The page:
What happened to Sarah Everard is a scandal – and the fall in rape convictions only makes things worse

As data show that rape reports are higher than ever and convictions at new lows, women still seem to be paying the price for sexual violence

Daily Telegraph, Friday 5 November 2021

In the eight months since the rape and murder of Sarah Everard, in spite of protests and promises that the police will do better to protect women, the number of rapes reported has soared to a record high. Meanwhile, the proportion being solved has fallen to a historic low.

In the 12 months ending in June this year, 61,158 offences were reported to the police in England and Wales – almost 1,200 every week, up 9.6 per cent on the previous year and the highest since records began in 2010. The scandal of Sarah’s killing at the hands of a serving officer has now been compounded by another, which illustrates what many already knew – that no case, even a highly public one, can be enough to fix the police’s rape conviction problem.

The rise in reports may have come from women so disturbed by Sarah’s case that they felt compelled to come forward about their own. But it’s also possible that sexual predators know that the arrest and imprisonment of her killer, Wayne Couzens, was a very rare event. The latest statistics show that only 1.4 per cent of reported rapes resulted in a charge or summons in the year to June – the lowest on record.

Let’s be clear about what this means. The vast majority of men who commit sexual offences will never be charged or convicted; on the contrary, they may be emboldened and attack more women. It is a colossal failure on the part of everyone involved – police, prosecutors and a whole series of government ministers.

The usual response is to call for a report; the most recent, an “end-to-end” rape review, was published in June this year. It was accompanied by a grovelling apology to rape victims, with ministers admitting they were “deeply ashamed” about the way women had been let down.

It all sounded good, but we have been here before. Ten years ago, the then-Home Secretary, Theresa May, welcomed an independent report carried out by Baroness Stern and promised it would “improve the way rape complaints are handled at every stage of the process”. It didn’t.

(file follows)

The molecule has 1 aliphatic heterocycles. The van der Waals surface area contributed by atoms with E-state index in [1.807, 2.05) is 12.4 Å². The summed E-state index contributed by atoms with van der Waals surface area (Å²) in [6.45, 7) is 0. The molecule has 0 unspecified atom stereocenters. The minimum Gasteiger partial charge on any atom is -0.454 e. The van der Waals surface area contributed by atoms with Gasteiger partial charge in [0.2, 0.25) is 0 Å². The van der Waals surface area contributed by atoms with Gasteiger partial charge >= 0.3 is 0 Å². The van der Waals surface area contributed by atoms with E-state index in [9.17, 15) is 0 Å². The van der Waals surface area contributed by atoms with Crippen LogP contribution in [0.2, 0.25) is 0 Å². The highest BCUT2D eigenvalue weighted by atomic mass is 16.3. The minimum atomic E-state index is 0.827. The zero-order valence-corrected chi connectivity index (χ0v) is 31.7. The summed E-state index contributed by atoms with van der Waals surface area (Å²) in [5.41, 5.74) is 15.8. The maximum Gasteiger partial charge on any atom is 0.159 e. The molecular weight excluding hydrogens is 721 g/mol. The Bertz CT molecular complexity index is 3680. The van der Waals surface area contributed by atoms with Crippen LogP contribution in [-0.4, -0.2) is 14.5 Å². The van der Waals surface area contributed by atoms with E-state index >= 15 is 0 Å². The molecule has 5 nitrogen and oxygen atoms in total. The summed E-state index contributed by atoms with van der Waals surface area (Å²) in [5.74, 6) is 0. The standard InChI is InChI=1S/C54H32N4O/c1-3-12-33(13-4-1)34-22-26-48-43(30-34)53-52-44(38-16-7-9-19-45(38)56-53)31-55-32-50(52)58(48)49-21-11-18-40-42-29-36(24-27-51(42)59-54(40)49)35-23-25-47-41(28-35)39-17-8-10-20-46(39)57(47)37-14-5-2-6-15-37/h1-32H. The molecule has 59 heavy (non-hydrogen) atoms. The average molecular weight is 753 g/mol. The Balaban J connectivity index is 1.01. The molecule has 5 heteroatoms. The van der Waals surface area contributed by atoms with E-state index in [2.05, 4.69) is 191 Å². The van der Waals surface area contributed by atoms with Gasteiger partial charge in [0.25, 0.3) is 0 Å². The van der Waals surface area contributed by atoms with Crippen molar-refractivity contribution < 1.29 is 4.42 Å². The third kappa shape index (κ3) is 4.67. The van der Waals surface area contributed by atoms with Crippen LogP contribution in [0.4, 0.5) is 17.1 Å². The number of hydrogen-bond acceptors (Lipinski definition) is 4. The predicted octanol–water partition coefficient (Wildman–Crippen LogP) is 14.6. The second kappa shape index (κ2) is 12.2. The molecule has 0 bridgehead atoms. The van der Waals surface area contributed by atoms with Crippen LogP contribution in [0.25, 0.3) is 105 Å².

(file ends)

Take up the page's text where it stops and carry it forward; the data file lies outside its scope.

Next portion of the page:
There is no mystery about why this has happened. The Government’s reviews are always unambitious, with the latest proposing only to restore the conviction rate back to what it was in 2016 when the system was already in crisis. It will take almost two decades to reach even that miserable target, if “improvements” continue at the present tortoise-like rate. There is without doubt a problem of resources, leading to delays that some victims find unbearable.

The central problem, however, is that the criminal justice system does not understand sexual violence. Since the abduction of Sarah Everard, the lengths women go to every day to protect themselves from assault have finally begun to emerge. We avoid certain areas, make arrangements with friends, carry keys in our hands – and what happened to Sarah is a reminder that these precautions are not always enough. We know that those 60,000 recorded rapes are nothing like the real total, if all the unreported attacks are taken into account.

 

Police, prosecutors and ministers don’t understand this – or they resist knowing it. They continue to treat rape – “real” rape as it’s sometimes called – as a rare and aberrant event committed by a handful of bad men. The entire criminal justice system is set up on the premise that women lie about rape, putting innocent men at risk of being convicted.

 

The focus of a rape investigation is flawed from the outset, often seemingly more concerned with undermining the credibility of complainants than catching out the lies of predatory men – even after the scandal of Jimmy Savile, who told barefaced lies to the police and got away with hundreds of sexual assaults.

 

There is a way to address this scandal. It requires police, prosecutors and the public to ditch the mindset which claims, without evidence, that women lie about rape. The focus of rape investigations needs to be where it belongs; on perpetrators, not victims. It’s all too evident that everything else – reports, reviews, ministerial apologies – has failed abysmally.

 

 

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